Omar Thomas
Omar Thomas Wins 2019 Revelli Award
Omar Thomas

Omar Thomas Wins 2019 Revelli Award

During the 2019 Midwest Clinic which was held over the course of four days (December 18-21, 2019) at McCormick Place in Chicago, the National Band Association (NBA) announced that Omar Thomas has been named the recipient of the 2019 William D. Revelli Award for his 2018 composition Come Sunday. The announcement that Thomas had received the $2,000 cash award, becoming the first African American composer so honored, capped a week during which there were several panels devoted to issues of diversity, inclusion, and equity at the annual Clinic, which is the world’s largest instrumental music education conference, drawing approximately 17,000 attendees.

Omar Thomas has been commissioned to create works for both jazz and classical ensembles and his works have been performed by such diverse groups as the Eastman New Jazz Ensemble, the San Francisco and Boston Gay Mens’ Choruses, and the Colorado Symphony Orchestra, in addition to a number of the country’s top collegiate music ensembles. Born to Guyanese parents in Brooklyn, New York in 1984, Thomas moved to Boston in 2006 to pursue a Master of Music in Jazz Composition at the New England Conservatory of Music. He is the protégé of composers and educators Ken Schaphorst and Frank Carlberg, and has also studied under multiple Grammy-winning composer and bandleader Maria Schneider. While still completing his Master’s Degree, Thomas was appointed Assistant Professor of Harmony at the Berklee College of Music at the age of 23. He is currently on faculty in the Music Theory department at The Peabody Institute of The Johns Hopkins University in Baltimore. Omar Thomas’s first album, I AM, debuted at #1 on iTunes Jazz Charts and peaked at #13 on the Billboard Traditional Jazz Albums Chart. His second release, We Will Know: An LGBT Civil Rights Piece in Four Movements, was awarded two OUTMusic Awards, including Album of the Year. For this work, Thomas was also named the 2014 Lavender Rhino Award recipient by The History Project, acknowledging his work as an up-and-coming activist in the Boston LGBTQ community. Thomas is one of seven members of the Blue Dot Collective, a group of composers dedicated to creating new works for wind band that are “well-crafted, compelling, sincere, exciting, and fresh.” Music by Thomas was played twice during the 2019 Midwest Clinic. The Austin, Texas-based Grisham Middle School Honors Band, under the direction of guest conductor Jerry F. Junkin, performed Shenandoah, Thomas’s soulful and occasionally ominous 2019 reworking of the celebrated American folk song, and the Mt. Pleasant, South Carolina-based Wando High School Symphonic Band, under the direction of Bobby Lambert, performed the second movement of Come Sunday.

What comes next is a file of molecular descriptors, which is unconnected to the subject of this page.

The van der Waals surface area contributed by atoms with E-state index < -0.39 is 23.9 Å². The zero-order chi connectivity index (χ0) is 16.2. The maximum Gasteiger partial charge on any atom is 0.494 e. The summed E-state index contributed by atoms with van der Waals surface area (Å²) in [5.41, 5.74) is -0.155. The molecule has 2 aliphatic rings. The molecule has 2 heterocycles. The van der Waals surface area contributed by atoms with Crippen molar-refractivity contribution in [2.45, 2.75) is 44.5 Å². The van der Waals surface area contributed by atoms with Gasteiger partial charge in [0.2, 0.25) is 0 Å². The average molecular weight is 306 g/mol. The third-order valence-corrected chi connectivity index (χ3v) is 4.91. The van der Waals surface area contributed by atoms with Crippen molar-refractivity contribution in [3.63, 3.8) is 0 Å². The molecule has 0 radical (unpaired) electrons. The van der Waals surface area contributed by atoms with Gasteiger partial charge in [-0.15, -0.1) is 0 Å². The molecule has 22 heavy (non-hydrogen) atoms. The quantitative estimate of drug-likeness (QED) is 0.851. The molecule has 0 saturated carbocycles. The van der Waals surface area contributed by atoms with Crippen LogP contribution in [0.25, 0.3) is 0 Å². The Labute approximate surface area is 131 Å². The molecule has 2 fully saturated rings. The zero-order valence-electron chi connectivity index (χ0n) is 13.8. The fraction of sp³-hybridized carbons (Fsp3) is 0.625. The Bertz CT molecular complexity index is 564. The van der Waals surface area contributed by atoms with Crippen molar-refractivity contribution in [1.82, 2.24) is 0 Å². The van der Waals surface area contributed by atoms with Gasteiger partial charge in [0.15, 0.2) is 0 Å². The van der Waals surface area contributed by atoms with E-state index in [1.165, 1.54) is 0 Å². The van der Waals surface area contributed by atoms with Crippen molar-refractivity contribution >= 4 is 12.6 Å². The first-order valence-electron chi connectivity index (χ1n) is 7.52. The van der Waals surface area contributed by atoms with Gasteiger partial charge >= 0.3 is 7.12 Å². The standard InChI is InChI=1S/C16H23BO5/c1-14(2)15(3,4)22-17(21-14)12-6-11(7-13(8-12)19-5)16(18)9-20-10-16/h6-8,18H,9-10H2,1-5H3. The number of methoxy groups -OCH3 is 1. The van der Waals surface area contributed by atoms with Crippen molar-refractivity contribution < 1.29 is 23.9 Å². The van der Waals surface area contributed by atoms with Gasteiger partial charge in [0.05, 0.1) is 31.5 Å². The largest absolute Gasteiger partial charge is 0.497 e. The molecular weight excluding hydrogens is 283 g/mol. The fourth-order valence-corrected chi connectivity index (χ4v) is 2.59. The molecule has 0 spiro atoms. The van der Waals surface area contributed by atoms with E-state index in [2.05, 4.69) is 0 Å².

Omar Thomas describes Come Sunday as a “tribute to the Hammond organ’s central role in black worship services.”

Omar Thomas describes Come Sunday on his website as “a two-movement tribute to the Hammond organ’s central role in black worship services. The first movement, ‘Testimony,’ follows the Hammond organ as it readies the congregation’s hearts, minds, and spirits to receive The Word via a magical union of Bach, blues, jazz, and R&B. The second movement, ‘Shout!,’ is a virtuosic celebration – the frenzied and joyous climactic moments when The Spirit has taken over the service. The title is a direct nod to Duke Ellington, who held an inspired love for classical music and allowed it to influence his own work in a multitude of ways. To all the black musicians in wind ensemble who were given opportunity after opportunity to celebrate everyone else’s music but our own – I see you and I am you. This one’s for the culture!”

Thomas’s 11-minute, grade 6 work, received its world premiere on November 15, 2018 in a performance by the Illinois State University Wind Symphony under the direction of Anthony C. Marinello, ISU Assistant Professor and Director of Bands, at ISU’s Center for the Performing Arts Concert Hall. It has subsequently been performed by the University of Miami’s Frost Wind Ensemble under the direction of F. Mack Wood, the University of Florida Wind Symphony under the direction of David Waybright in Gainesville, Florida, and the Michigan State University Wind Symphony under the direction of Kevin Sedatole, in East Lansing, Michigan, a video recording of which is embedded below.